Earthenware tile with a monster mask

From the Red Pagoda at Mt. Qingliang, Henan Province, northern China
Tang dynasty, reign of Taizong (AD 627-50)

An architectural tile from a Tang pagoda

Most of the buildings in ancient China were made of wood, and so have perished. Brick pagodas are an exception. Although they do not survive well, a number of crumbling, unadorned pagodas of the Tang dynasty (618-906) and the Song dynasty (960-1279) can still be seen around the Chinese countryside.

One of the best preserved and most interesting is the Red Pagoda at the Xiuding temple near Anyang, in Henan province. It was built in the fifth century and restored in the seventh by the Tang Emperor Taizong (reigned 626-49). The pagoda still has a large amount of earthenware brickwork decorated in relief.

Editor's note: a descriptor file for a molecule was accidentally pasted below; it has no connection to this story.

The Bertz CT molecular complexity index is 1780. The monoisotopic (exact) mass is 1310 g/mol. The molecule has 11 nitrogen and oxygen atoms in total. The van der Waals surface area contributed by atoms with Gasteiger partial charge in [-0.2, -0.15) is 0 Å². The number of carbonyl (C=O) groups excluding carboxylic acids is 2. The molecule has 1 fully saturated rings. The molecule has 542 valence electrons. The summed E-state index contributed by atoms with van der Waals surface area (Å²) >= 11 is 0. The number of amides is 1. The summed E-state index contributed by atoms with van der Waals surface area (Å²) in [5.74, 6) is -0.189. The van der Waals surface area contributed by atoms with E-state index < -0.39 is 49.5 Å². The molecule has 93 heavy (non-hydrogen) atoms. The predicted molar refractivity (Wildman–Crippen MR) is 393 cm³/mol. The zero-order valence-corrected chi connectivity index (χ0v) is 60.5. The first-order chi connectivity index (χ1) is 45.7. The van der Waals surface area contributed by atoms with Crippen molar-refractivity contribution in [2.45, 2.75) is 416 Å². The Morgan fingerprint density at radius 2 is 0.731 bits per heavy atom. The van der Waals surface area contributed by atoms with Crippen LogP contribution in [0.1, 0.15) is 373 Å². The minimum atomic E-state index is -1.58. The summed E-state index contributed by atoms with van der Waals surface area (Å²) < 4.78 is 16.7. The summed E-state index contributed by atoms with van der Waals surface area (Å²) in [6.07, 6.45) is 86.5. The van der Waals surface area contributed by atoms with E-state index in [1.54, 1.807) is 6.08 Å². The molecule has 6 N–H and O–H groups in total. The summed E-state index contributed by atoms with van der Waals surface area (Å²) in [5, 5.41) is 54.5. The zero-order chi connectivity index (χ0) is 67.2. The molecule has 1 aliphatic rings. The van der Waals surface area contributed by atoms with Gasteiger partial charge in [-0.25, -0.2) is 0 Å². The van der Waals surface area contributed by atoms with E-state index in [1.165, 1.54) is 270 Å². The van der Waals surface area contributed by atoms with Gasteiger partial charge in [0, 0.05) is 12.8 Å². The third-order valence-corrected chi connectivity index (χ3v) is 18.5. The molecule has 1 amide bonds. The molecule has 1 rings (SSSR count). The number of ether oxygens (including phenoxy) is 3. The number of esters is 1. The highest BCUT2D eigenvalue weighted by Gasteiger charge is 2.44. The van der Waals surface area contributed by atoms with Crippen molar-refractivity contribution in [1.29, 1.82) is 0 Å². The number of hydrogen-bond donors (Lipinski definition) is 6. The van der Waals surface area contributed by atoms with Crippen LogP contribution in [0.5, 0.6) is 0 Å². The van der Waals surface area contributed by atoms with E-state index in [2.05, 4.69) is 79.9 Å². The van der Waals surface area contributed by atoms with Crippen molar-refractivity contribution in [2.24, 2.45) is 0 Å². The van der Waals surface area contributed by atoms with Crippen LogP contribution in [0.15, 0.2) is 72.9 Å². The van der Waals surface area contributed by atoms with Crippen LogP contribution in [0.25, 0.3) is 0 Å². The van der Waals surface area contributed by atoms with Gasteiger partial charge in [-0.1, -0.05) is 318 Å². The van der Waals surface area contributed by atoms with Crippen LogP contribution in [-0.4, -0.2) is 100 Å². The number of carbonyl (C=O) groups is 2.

This rectangular tile was fired in reduction. Reduction firing removes oxygen from the atmosphere in the kiln, affecting the colour and hardness of the ceramic. In this case the reduction has given the tile a grey colour. After firing, the tile was coloured in a red pigment, traces of which remain. It came from the topmost row of tiles, just under the eaves of the pagoda.

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More information


S.J. Vainker, Chinese pottery and porcelain, (London, The British Museum Press, 1991)


Height: 43.000 cm
Width: 37.000 cm

Museum number

Asia OA 1983.7-25.1


Brooke Sewell Fund


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